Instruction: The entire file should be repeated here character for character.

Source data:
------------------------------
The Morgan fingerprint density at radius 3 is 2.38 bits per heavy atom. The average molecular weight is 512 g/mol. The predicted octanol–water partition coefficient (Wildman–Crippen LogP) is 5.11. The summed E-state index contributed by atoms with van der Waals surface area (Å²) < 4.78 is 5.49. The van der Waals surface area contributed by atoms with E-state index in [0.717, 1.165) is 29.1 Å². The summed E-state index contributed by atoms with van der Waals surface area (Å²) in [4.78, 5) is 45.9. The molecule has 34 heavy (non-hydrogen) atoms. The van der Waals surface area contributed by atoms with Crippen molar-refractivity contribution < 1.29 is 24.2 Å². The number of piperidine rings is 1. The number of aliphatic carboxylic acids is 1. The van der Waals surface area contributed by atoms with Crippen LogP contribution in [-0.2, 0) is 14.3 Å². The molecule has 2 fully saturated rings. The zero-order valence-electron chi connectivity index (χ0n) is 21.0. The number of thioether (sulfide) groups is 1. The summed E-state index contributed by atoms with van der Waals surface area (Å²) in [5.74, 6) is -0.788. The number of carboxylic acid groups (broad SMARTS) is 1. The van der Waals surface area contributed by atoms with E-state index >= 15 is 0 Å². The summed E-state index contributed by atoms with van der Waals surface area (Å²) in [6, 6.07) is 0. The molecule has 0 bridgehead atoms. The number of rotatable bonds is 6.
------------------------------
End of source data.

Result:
The Morgan fingerprint density at radius 3 is 2.38 bits per heavy atom. The average molecular weight is 512 g/mol. The predicted octanol–water partition coefficient (Wildman–Crippen LogP) is 5.11. The summed E-state index contributed by atoms with van der Waals surface area (Å²) < 4.78 is 5.49. The van der Waals surface area contributed by atoms with E-state index in [0.717, 1.165) is 29.1 Å². The summed E-state index contributed by atoms with van der Waals surface area (Å²) in [4.78, 5) is 45.9. The molecule has 34 heavy (non-hydrogen) atoms. The van der Waals surface area contributed by atoms with Crippen molar-refractivity contribution < 1.29 is 24.2 Å². The number of piperidine rings is 1. The number of aliphatic carboxylic acids is 1. The van der Waals surface area contributed by atoms with Crippen LogP contribution in [-0.2, 0) is 14.3 Å². The molecule has 2 fully saturated rings. The zero-order valence-electron chi connectivity index (χ0n) is 21.0. The number of thioether (sulfide) groups is 1. The summed E-state index contributed by atoms with van der Waals surface area (Å²) in [5.74, 6) is -0.788. The number of carboxylic acid groups (broad SMARTS) is 1. The van der Waals surface area contributed by atoms with E-state index >= 15 is 0 Å². The summed E-state index contributed by atoms with van der Waals surface area (Å²) in [6, 6.07) is 0. The molecule has 0 bridgehead atoms. The number of rotatable bonds is 6.